Puppet – Deploying PVS 1912 CU1 Server Software Using Puppet

Puppet – Deploying PVS 1912 CU1 Server Software Using Puppet


Citrix Provisioning Services (PVS) is software streaming technology that delivers patches, updates, and other configuration information to multiple virtual desktop endpoints through a shared desktop image. It centralizes virtual machine management while reducing the operational and storage costs of a virtualized desktop environment.

Puppet is a Configuration Management tool that is used for deploying, configuring and managing servers. Puppet uses a Master Slave architecture in which the Master and Slave communicate through a secure encrypted channel with the help of SSL.

This article explains how to use Puppet to perform unattended installations of both the Citrix Provisioning Services server and console.

Test Environment

For this article I’ll be using an already deployed Puppet Master server on CentOS which has a very basic manifest configured to Domain Join any Windows machines when the puppet agent contacts the server.

My manifest files is named lab-setup.pp and is stored under /etc/puppetlabs/code/environment/production/manifests.

Active Directory is also configured in the environment with DNS and a network share created to hold the PVS installation files so that they can be called as part of the Puppet manifest directives.

The Provisioning Services Server itself is a flat install of Windows Server 2019 Standard Desktop Edition (GUI) which has already has the puppet agent installed, configured, and running on it. The server has also been joined to the Domain via puppet (see my article Creating A Domain Join Declaration For All Windows Machines for details on how to do this) and the DOT Net 4.5 Core feature applied as part of my standard OVF build for deploying servers through Bolt.

The Issue

Installing PVS server and the console silently is well documented in the current release product documentation below:


It’s straightforward enough to perform using the basic command line switches as shown below :

PVS_Server_x64.exe /S /v "/qn" 

The issue I encountered was when trying to pass the options through as it would always start the gui when I ran a puppet apply. I tried as a normal install_options setting, escaping the double quotes around /qn, and replacing the single quotes with double ones, and setting them as a variable which I then passed to the options but nothing worked. In the end I came across a page on the web about using square brackets to break out the options.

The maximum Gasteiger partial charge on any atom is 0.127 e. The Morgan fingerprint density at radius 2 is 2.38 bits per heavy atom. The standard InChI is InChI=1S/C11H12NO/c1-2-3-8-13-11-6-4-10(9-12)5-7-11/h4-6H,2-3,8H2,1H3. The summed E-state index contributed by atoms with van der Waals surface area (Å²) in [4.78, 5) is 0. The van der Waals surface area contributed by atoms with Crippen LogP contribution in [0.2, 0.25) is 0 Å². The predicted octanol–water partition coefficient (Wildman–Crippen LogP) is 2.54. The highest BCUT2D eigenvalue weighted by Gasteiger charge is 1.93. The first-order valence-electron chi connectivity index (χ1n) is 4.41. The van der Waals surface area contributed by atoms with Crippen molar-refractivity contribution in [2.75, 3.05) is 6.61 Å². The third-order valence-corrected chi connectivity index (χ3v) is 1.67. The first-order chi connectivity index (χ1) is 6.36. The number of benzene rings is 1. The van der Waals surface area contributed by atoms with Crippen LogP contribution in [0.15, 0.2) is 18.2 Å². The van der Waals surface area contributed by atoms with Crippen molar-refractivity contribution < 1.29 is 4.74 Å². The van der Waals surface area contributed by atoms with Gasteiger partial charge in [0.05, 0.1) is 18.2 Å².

This finally worked and allowed me to deploy a new VM which joined the Domain and then installed PVS server without any interaction.

Installing Provisioning Services Server using Puppet

To install the Provisioning Services Server software using Puppet follow the steps below:

  • Connect to the Puppet server over SSH
  • Open the lab-setup.p file (I use vi as I’m on CentOS)
  • The First thing to do is declare the nodes this resource will apply to:
# LAB-PVS Servers Configuration

node /^(lab-halusky01|lab-halusky02).lab.lost-it.org$/ {
  • The next piece is to add the exec resources as follows:
package {'install-pvs-server':
 ensure => installed,
 subscribe => Class['domain_membership'],
 source => "\\lab-schnitzel\software\PVS-1912-CU1\Server\PVS_Server_x64.exe",
 install_options => [
   '/S /v',
  • The final piece is to add in a reboot as follows:
reboot {'pvsserver_reboot':
 message => 'PVS Install has requested a reboot',
 when => pending,
  • Save and exit the manifest file

Puppet Code Explanation

Below is a breakdown of the PVS Server install code piece by piece to show what means what and why it’s being used:

  1. node /^(lab-halusky01|lab-halusky02).lab.lost-it.org$/ { – Node declaration using pattern matching to apply to two different PVS servers
  2. package {‘install-pvs-server’: – Provides the package name which is shown in the puppet reports.
  3. ensure => installed, – Used to check that the software is installed and if not execute the install
  4. subscribe => Class[‘domain_membership’], – Subscribes to a previous class resource to ensure that PVS Server is only installed once the server has joined the domain.
  5. source => “\lab-schnitzel\software\PVS-1912-CU1\Server\PVS_Server_x64.exe”,
  6. install_options => [ – Defines the install options to be passed to the installer. The square bracket is used to allow specifying sets of options on different lines. The important part for using this method is that puppet will put double quotes around each of the following lines and separates them with a space.
  7. ‘/S /v’, – Sets the first two options which are passed by puppet as “/S /v”
  8. ‘/qn’, – Sets the quiet no gui options which are passed by puppet as “/qn”
  9. ], – Closes the square bracket used to define the install options.
  10. } – Closes the package function.

Final Thoughts

I’m still learning Puppet and finding my way around the different methods and code options so this is very much a first working attempt. There are community modules out there to do it but for me, I prefer to learn by doing !

Tested On

This piece of puppet code has been tested installing PVS Server 1912 CU1 LTSR on the following:

  • Windows Server 2019

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